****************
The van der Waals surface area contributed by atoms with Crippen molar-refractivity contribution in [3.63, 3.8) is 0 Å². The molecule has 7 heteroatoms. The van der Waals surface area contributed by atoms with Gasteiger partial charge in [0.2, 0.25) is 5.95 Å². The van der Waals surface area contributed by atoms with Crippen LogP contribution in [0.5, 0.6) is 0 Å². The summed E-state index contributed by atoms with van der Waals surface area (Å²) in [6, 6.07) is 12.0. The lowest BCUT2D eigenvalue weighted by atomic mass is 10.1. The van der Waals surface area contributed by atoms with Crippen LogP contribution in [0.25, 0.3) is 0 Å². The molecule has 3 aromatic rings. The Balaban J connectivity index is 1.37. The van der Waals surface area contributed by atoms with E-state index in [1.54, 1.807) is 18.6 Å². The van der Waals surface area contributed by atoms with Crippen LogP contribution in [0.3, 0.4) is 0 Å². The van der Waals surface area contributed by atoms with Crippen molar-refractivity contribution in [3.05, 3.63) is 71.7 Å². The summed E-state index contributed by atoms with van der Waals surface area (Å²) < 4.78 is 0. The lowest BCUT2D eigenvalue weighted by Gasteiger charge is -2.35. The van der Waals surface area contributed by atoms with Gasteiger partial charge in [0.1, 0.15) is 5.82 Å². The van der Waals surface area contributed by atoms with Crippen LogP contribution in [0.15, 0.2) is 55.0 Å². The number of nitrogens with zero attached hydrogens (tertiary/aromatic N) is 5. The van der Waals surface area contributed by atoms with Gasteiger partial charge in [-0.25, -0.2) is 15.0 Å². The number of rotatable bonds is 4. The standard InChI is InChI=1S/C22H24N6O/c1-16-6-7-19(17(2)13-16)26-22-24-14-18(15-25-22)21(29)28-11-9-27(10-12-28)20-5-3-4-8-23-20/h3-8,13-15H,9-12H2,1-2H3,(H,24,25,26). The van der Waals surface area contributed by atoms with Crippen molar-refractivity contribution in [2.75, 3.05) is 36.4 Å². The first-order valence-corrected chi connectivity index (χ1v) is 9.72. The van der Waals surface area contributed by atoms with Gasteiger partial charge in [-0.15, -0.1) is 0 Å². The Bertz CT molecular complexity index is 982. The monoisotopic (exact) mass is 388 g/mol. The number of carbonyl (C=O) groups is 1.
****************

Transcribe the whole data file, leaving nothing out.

The van der Waals surface area contributed by atoms with Crippen molar-refractivity contribution in [3.63, 3.8) is 0 Å². The molecule has 7 heteroatoms. The van der Waals surface area contributed by atoms with Gasteiger partial charge in [0.2, 0.25) is 5.95 Å². The van der Waals surface area contributed by atoms with Crippen LogP contribution in [0.5, 0.6) is 0 Å². The summed E-state index contributed by atoms with van der Waals surface area (Å²) in [6, 6.07) is 12.0. The lowest BCUT2D eigenvalue weighted by atomic mass is 10.1. The van der Waals surface area contributed by atoms with Crippen LogP contribution in [0.25, 0.3) is 0 Å². The molecule has 3 aromatic rings. The Balaban J connectivity index is 1.37. The van der Waals surface area contributed by atoms with E-state index in [1.54, 1.807) is 18.6 Å². The van der Waals surface area contributed by atoms with Crippen LogP contribution in [0.3, 0.4) is 0 Å². The van der Waals surface area contributed by atoms with Crippen molar-refractivity contribution in [3.05, 3.63) is 71.7 Å². The summed E-state index contributed by atoms with van der Waals surface area (Å²) < 4.78 is 0. The lowest BCUT2D eigenvalue weighted by Gasteiger charge is -2.35. The van der Waals surface area contributed by atoms with Gasteiger partial charge in [0.1, 0.15) is 5.82 Å². The van der Waals surface area contributed by atoms with Crippen LogP contribution in [0.15, 0.2) is 55.0 Å². The number of nitrogens with zero attached hydrogens (tertiary/aromatic N) is 5. The van der Waals surface area contributed by atoms with Gasteiger partial charge in [-0.25, -0.2) is 15.0 Å². The number of rotatable bonds is 4. The standard InChI is InChI=1S/C22H24N6O/c1-16-6-7-19(17(2)13-16)26-22-24-14-18(15-25-22)21(29)28-11-9-27(10-12-28)20-5-3-4-8-23-20/h3-8,13-15H,9-12H2,1-2H3,(H,24,25,26). The van der Waals surface area contributed by atoms with Crippen molar-refractivity contribution in [2.75, 3.05) is 36.4 Å². The first-order valence-corrected chi connectivity index (χ1v) is 9.72. The van der Waals surface area contributed by atoms with Gasteiger partial charge in [-0.15, -0.1) is 0 Å². The Bertz CT molecular complexity index is 982. The monoisotopic (exact) mass is 388 g/mol. The number of carbonyl (C=O) groups is 1.